Following my involvement in Wikistrat‘s When Putin Falls simulation, I was also fortunate enough to be asked to lead their policy-oriented Winning Mexico’s Drug War crowd-sourced exercise. Over a week, some 70 analysts brainstormed options to address the country’s present narcotics-fuelled woes, coming up with policies that ranged from the enlightened to the bloody, from the purely local to the global. (Here’s one, for example.)
Here is the introduction from the final report, which I wrote on the basis of all the hard work of the experts, analysts and contributors involved, ably marshaled by Dr Amanda Skuldt:
Mexico is burning. Over much of the last decade, Mexican drug cartels have conglomerated and made moves to challenge the central government (and each other) for control over territory and drug markets. The cartels have improved their organization and capabilities despite the massive crackdowns by the Mexican government and the flood of U.S. security assistance, which has totaled more than $1.9 billion since 2008. Drug-related violence and kidnapping remain a constant threat, even in previously “safe” areas of Mexico, with an estimate of over 40,000 people killed since 2006.
Like his predecessor, President Enrique Peña Nieto was elected on a platform of fighting organized crime. The previous Calderon administration chose directly to confront the cartels, especially by using the Mexican armed forces. Instead of calming the country, this policy caused violence within the cartels to increase and to spill over into Mexican society. In addition, the armed forces are increasingly viewed as corrupt. While Peña Nieto’s administration has claimed some successes as it moves to shift the drug war policy toward protecting civilians rather than attacking cartel leaders, these appear illusory and the death toll continues to climb with an average of 35 Mexicans killed every day. Now even Mexican politicians are being targeted with alarming regularity.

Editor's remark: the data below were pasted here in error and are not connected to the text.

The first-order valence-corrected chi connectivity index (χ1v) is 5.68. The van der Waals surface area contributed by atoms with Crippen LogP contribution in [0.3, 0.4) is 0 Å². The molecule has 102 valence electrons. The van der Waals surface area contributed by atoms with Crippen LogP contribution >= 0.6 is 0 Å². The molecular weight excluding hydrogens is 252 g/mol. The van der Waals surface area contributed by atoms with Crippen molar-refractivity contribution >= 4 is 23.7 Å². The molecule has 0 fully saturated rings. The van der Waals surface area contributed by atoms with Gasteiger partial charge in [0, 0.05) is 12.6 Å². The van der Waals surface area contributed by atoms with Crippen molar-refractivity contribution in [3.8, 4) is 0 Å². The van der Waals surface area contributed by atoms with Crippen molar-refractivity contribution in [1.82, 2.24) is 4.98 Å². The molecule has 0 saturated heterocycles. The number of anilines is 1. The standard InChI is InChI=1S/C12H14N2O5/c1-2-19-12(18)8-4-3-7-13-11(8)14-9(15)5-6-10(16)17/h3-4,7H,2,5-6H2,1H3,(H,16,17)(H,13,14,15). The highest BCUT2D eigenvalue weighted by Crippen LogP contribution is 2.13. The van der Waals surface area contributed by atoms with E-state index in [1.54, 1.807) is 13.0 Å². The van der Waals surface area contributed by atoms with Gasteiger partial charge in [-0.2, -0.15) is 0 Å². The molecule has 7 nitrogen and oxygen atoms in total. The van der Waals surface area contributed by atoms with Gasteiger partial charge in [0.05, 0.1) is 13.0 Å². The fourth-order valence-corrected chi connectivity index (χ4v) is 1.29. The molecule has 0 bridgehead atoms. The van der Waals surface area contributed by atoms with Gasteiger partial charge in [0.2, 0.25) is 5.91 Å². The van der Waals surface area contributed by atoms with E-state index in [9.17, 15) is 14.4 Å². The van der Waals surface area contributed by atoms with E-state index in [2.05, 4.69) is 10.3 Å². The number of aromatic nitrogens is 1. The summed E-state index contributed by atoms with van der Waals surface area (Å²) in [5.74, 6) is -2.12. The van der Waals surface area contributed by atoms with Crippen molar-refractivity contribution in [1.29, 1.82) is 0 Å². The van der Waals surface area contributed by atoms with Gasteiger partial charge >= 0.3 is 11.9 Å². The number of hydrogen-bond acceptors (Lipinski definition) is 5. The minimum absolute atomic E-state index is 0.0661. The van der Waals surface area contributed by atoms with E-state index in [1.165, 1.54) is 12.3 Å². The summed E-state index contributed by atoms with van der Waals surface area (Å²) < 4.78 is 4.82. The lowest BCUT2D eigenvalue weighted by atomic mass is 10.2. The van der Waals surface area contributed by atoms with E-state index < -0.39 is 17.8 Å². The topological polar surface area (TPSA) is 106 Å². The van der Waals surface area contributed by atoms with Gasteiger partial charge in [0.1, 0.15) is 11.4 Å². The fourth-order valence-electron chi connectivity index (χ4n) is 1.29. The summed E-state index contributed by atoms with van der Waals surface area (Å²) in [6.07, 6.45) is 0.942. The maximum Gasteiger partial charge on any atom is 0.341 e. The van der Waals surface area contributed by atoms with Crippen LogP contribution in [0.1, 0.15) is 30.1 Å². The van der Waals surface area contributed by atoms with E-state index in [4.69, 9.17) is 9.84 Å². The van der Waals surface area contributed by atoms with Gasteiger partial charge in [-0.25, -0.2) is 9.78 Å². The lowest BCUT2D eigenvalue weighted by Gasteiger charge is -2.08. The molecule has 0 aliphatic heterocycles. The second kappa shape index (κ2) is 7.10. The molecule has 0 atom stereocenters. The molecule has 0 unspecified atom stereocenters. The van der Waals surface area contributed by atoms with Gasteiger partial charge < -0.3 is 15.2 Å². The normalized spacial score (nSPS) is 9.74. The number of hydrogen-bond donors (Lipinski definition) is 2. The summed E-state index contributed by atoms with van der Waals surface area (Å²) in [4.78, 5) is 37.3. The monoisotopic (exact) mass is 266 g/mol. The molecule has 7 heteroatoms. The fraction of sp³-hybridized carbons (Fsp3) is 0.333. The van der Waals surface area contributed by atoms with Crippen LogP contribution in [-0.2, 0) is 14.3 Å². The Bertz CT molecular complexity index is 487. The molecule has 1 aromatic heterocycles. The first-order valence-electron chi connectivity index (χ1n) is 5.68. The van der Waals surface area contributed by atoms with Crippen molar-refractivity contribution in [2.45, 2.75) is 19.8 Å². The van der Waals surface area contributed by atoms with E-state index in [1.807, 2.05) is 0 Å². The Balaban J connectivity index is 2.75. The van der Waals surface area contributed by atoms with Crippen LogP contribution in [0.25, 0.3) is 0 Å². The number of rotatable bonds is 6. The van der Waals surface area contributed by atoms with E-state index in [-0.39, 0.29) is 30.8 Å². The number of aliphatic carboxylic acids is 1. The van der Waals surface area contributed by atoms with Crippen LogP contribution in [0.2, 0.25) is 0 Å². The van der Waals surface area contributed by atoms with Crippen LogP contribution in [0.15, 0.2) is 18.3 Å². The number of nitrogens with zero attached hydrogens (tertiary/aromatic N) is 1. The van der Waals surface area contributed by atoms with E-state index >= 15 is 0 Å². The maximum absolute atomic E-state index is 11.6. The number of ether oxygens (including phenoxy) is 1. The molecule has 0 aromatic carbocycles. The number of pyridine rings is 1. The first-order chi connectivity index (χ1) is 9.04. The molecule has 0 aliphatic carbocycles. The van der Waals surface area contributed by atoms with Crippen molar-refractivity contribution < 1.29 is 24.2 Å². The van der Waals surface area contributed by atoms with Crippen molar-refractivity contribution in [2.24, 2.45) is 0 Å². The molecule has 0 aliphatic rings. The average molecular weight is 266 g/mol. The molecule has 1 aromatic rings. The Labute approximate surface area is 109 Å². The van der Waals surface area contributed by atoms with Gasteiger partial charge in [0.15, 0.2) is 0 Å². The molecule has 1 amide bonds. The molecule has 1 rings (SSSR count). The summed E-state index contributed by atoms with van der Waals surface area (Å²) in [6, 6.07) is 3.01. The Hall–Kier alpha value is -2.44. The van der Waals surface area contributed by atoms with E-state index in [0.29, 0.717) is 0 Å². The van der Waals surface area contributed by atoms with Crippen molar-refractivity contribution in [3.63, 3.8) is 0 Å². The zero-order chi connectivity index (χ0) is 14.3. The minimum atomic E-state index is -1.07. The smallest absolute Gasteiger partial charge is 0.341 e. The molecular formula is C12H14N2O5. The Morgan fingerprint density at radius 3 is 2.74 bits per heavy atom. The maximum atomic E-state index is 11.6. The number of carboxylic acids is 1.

Furthermore, this struggle is taking place in the context of high unemployment, increased poverty (according to the World Bank, half of Mexico’s population of 115 million lives below the poverty line), and widespread disillusion with the government. Meanwhile, Mexican dissatisfaction with the current form of U.S. assistance is growing. It is clear that the Mexican and American governments must chart a new course of action, but what will actually restore law and order?
In April 2013, Wikistrat ran a week-long crowdsourced simulation in which 70 analysts from around the world collaboratively developed Policy Options for the Mexican government, the U.S. government and other actors to respond to the escalating drug war in Mexico. The goal was to provide a plausible range of strategies and techniques that could stem the tide of violence and could restore control of the country to the authorities.
Analysts were encouraged to tackle this not only from a geostrategic angle, but also to take a tactical “boots on the ground” approach in which they explored social, political and economic options as well as “kinetic” law enforcement/military ones. They addressed not just the intended outcome but also the actors who would be involved, the details of how the option would be implemented, and the circumstances under which it would be most likely to succeed – as well as the potential consequences of failure.
The full report has now been released, and you can read it here: Winning+Mexico’s+Drug+War.